The Guardian led the way in exposing phone-hacking by journalists of News International. Other papers now cover it too, including The Times, a News International title, but for many months they looked the other way.

Guardian Editor Alan Rusbridger spoke for an hour at the Philips Geddes lecture in Oxford last Friday about the lonely place his newspaper found itself in when it broke the story and followed up over a period of months.

The Head of the Metropolitan Police came to his office trying to persuade him to lay off. Another senior police officer turned up a few days later to exert more pressure. Subsequently it emerged some police and other officials were being corrupted by News International with regular payments for salacious gossip.

News International at first denied practically everything. Over the following months they admitted quite a lot.

Other newspapers kept away from the story, which leads Rusbridger to conclude they had an unspoken understanding not to attack Murdoch’s newspapers. Prime Minister David Cameron continued friendly contacts with News International executives.

Rusbridger can quietly count his triumphs. The two senior policemen have had to resign. Cameron has had to rid himself of the former News International editor who was his communication director.

James Murdoch and Rebekah Wade have lost their top jobs at News International’s UK newspapers. The group’s best-selling UK newspaper has had to close. A number of News International journalists have been arrested.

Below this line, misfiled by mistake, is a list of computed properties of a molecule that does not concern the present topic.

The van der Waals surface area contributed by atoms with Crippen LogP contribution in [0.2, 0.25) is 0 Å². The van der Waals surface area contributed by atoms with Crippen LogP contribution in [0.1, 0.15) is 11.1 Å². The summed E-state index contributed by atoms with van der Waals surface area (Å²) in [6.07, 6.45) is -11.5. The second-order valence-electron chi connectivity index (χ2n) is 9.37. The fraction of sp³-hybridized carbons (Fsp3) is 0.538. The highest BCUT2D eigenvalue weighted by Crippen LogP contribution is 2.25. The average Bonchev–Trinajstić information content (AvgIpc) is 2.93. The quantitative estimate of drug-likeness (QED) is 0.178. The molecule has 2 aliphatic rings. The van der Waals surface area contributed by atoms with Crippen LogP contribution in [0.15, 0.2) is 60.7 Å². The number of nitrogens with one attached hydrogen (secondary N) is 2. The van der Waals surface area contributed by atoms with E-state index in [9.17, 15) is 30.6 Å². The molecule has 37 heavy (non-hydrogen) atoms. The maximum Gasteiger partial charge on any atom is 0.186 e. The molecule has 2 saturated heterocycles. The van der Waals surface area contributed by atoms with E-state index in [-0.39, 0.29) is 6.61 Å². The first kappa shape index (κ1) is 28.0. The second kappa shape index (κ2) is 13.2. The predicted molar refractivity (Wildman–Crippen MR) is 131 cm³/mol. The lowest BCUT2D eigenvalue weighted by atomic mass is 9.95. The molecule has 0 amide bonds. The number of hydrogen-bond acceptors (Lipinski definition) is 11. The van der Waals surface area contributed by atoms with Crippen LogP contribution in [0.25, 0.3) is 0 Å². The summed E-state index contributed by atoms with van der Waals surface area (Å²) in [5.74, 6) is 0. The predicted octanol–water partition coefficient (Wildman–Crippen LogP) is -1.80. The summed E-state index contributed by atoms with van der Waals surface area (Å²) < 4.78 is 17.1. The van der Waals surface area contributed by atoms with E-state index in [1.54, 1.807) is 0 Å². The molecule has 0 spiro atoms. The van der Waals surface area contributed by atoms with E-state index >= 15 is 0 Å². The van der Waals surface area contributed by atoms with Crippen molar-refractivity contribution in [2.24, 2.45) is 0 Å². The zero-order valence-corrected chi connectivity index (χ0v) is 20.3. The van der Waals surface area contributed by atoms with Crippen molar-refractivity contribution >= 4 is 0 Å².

The newspaper rivals to the Guardian have had to follow a story they originally spurned.

And the independent Leveson inquiry into the media has been lifting the lid on malpractices and corruption of an extent nobody imagined.

When I was a journalist, I too can remember the hot breath of powerful figures occasionally leaning over my shoulder with latent menace, if not on the scale that Rusbridger must have felt.

He has an understated style and does not crow. All credit to him for walking a path others dared not tread.

Will Leveson change the British media? Unlikely. But something can be done.

November 23, 2011

This year’s Reuters Memorial Lecture in Oxford earlier this week focused on the astonishing invasions of privacy by the UK media being revealed to the Leveson inquiry. A panel of leading academics and media people provided interesting and varied insights into the conflict between privacy and freedom of the press. ‘Something must change’ was the consensus, and in the direction of more control.

I doubt whether all that much will change in the long run, nor should it. Britain has laws protecting both privacy and free speech. The tension between the two has existed ever since people gathered round the village pump and chatted.

Hacking into telephones of victims of crime does seem outrageous. At the same time, a glance at popular media web sites shows some celebrities pretending to be enjoying private moments clearly pose for paparazzi to attract attention, adding sexual titillation to make it captivating. Likewise, media headlines every day reveal attempts by governments and corporations to manipulate and cover up. So we may regret more controls.

Can anything be done? Baroness Onora O’Neill, the lecturer, suggested journalists should have to reveal publicly the extent to which they use covert methods to collect information. No betraying of sources, just a cataloguing of their practices. I am not sure what benefits this would have brought when I was a foreign correspondent behind the Iron Curtain in the Cold War. But generally transparency is welcome.

I suggest mobile telephone companies should also be regulated to force them to make their phones more secure. In the digital age, this is unlikely to be absolute. But banks have generally been able to keep ahead of the criminals in e-banking, so why not mobile phone makers?

Lastly, people having a tough time with journalists could make more use of professional media coaching. This is not foolproof, but can allay fears and restore confidence. For people with few resources, perhaps the state could even provide this for free, in the same way as it offers psychological counselling to victims of crimes of violence.